The Instigator
Con (against)
9 Points
The Contender
Pro (for)
16 Points

A Just Society Sould Never Deliberately Initiate War

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Voting Style: Open Point System: 7 Point
Started: 10/20/2013 Category: Philosophy
Updated: 3 years ago Status: Post Voting Period
Viewed: 2,361 times Debate No: 39215
Debate Rounds (4)
Comments (19)
Votes (6)




So, I do LD in high school and found out that I know Bsh1 outside of DDO. He crushed me in my round at NCFL nationals, and I would like to have a rematch if he's up to it. I'd like first round to be acceptance, and then just proceed from there.


I'm not really one for rematches, but that fifth round at CatNats was fun. I'm game. Though, you know you reversed the sides--I negated at CatNats. Anyway, I think this should be a interesting debate! Good luck!
Debate Round No. 1


Yeah--sorry about the mix up on sides. But, I guess it should be intriguing to see our arguments for the opposite take on the topic. Okay, here's my case:

I negate.

Observation One: Never is defined by Merriam Webster as "at no time; under no circumstances." Thus, the affirmative must argue that a just society, regardless of other considerations, cannot go to war. If there are conditions under which a just society may deliberately initiate war, i.e. if there is a possibility a just society may initiate war, then one must negate.

Observation Two: "Should" expresses what is best or most suitable. This is illustrated by the sentence, "people should eat healthy." Thus, an affirmative is arguing that war is never the best or most suitable course of action for a just society.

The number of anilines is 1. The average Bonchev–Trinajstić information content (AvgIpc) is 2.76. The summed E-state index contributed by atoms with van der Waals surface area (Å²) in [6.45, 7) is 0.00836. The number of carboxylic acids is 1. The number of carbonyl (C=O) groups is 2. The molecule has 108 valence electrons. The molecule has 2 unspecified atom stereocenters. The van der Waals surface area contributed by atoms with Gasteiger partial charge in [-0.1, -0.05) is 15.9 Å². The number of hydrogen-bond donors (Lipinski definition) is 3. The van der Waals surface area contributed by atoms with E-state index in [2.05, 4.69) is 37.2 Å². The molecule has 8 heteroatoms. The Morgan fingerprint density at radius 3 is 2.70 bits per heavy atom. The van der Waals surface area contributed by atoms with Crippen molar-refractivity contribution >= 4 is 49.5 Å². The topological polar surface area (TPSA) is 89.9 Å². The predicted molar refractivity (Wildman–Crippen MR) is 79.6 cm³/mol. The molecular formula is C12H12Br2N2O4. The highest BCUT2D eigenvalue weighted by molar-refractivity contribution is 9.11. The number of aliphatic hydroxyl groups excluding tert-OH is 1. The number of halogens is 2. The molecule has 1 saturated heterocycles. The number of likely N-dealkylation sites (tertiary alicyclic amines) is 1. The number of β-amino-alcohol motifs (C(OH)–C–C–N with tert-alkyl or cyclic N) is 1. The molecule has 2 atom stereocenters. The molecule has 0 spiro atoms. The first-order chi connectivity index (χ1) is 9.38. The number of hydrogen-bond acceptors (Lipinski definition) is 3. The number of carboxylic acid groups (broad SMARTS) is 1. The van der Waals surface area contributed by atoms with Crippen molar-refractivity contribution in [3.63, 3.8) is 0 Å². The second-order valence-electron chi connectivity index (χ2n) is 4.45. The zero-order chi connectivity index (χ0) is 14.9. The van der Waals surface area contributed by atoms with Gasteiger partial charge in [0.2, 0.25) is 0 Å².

Observation Three: To say that a just society exists is not to say that a just society cannot be surrounded by unjust or aggressive ones. We cannot say, therefore, that a just society exists in isolation from threats that it may need to respond to.

My value premise is Societal Welfare, defined as the health and wellbeing of a society and its members. When discussing whether societies should or should not initiate war, we must consider how war will impact a society"s welfare. Thus, prefer this value on strength of link. The value criterion for this round must be Pragmatism, defined as practicality in problem-solving. According to Prof. Gary Woller, prefer pragmatism as a weighing calculus because societies must act practically. He contends: "Appeals to a priori moral principles...often fail to acknowledge that public policies inevitably entail trade-offs among competing values. Thus since policymakers cannot justify inherent value conflicts to the public in any philosophical sense"the policymakers' duty to the public interest requires them to demonstrate that"their policies are somehow to the overall advantage of society." This implies a discussion of pragmatism. Woller 2 observes that: "deontologically based ethical systems have severe practical limitations as a basis for public policy...a priori moral not themselves suggest appropriate public policies, and"create a regimen of regulatory unreasonableness while failing to adequately address the problem." My premise is that it is both possible for a just society to go to war and that it is practical for a just society"on occasion"to employ war as a tool from the toolkit.